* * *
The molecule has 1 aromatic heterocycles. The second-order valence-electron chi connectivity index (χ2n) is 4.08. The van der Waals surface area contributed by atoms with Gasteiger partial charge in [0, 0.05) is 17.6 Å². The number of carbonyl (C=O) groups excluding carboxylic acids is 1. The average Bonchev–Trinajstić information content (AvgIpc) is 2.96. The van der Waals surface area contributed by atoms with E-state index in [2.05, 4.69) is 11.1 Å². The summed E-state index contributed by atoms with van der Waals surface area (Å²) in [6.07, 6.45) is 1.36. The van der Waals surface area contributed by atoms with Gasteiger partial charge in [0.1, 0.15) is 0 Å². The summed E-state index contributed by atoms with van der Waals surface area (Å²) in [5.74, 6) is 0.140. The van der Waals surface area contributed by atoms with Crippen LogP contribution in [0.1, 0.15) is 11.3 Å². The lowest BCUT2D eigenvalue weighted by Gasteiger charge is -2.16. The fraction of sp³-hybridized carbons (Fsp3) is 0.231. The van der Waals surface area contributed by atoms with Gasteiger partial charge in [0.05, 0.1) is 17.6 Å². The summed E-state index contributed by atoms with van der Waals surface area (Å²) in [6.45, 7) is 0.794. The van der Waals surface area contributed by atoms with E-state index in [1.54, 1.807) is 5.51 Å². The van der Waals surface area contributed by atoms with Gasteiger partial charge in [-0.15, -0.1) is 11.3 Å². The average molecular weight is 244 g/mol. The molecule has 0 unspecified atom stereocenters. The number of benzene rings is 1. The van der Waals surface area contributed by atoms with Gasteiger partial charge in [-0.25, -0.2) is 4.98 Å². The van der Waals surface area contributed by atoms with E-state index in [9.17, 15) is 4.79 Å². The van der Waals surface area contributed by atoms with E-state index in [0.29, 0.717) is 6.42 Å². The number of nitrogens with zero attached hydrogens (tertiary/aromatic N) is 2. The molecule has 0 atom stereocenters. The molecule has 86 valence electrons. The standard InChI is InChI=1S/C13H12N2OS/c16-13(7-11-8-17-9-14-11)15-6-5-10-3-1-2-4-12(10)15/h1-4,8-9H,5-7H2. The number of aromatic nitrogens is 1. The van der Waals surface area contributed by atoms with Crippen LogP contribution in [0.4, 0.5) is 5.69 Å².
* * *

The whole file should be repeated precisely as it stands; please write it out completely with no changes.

The molecule has 1 aromatic heterocycles. The second-order valence-electron chi connectivity index (χ2n) is 4.08. The van der Waals surface area contributed by atoms with Gasteiger partial charge in [0, 0.05) is 17.6 Å². The number of carbonyl (C=O) groups excluding carboxylic acids is 1. The average Bonchev–Trinajstić information content (AvgIpc) is 2.96. The van der Waals surface area contributed by atoms with E-state index in [2.05, 4.69) is 11.1 Å². The summed E-state index contributed by atoms with van der Waals surface area (Å²) in [6.07, 6.45) is 1.36. The van der Waals surface area contributed by atoms with Gasteiger partial charge in [0.1, 0.15) is 0 Å². The summed E-state index contributed by atoms with van der Waals surface area (Å²) in [5.74, 6) is 0.140. The van der Waals surface area contributed by atoms with Crippen LogP contribution in [0.1, 0.15) is 11.3 Å². The lowest BCUT2D eigenvalue weighted by Gasteiger charge is -2.16. The fraction of sp³-hybridized carbons (Fsp3) is 0.231. The van der Waals surface area contributed by atoms with Gasteiger partial charge in [0.05, 0.1) is 17.6 Å². The summed E-state index contributed by atoms with van der Waals surface area (Å²) in [6.45, 7) is 0.794. The van der Waals surface area contributed by atoms with E-state index in [1.54, 1.807) is 5.51 Å². The van der Waals surface area contributed by atoms with Gasteiger partial charge in [-0.15, -0.1) is 11.3 Å². The average molecular weight is 244 g/mol. The molecule has 0 unspecified atom stereocenters. The number of benzene rings is 1. The van der Waals surface area contributed by atoms with Gasteiger partial charge in [-0.25, -0.2) is 4.98 Å². The van der Waals surface area contributed by atoms with E-state index in [9.17, 15) is 4.79 Å². The van der Waals surface area contributed by atoms with E-state index in [0.29, 0.717) is 6.42 Å². The number of nitrogens with zero attached hydrogens (tertiary/aromatic N) is 2. The molecule has 0 atom stereocenters. The molecule has 86 valence electrons. The standard InChI is InChI=1S/C13H12N2OS/c16-13(7-11-8-17-9-14-11)15-6-5-10-3-1-2-4-12(10)15/h1-4,8-9H,5-7H2. The number of aromatic nitrogens is 1. The van der Waals surface area contributed by atoms with Crippen LogP contribution in [0.4, 0.5) is 5.69 Å².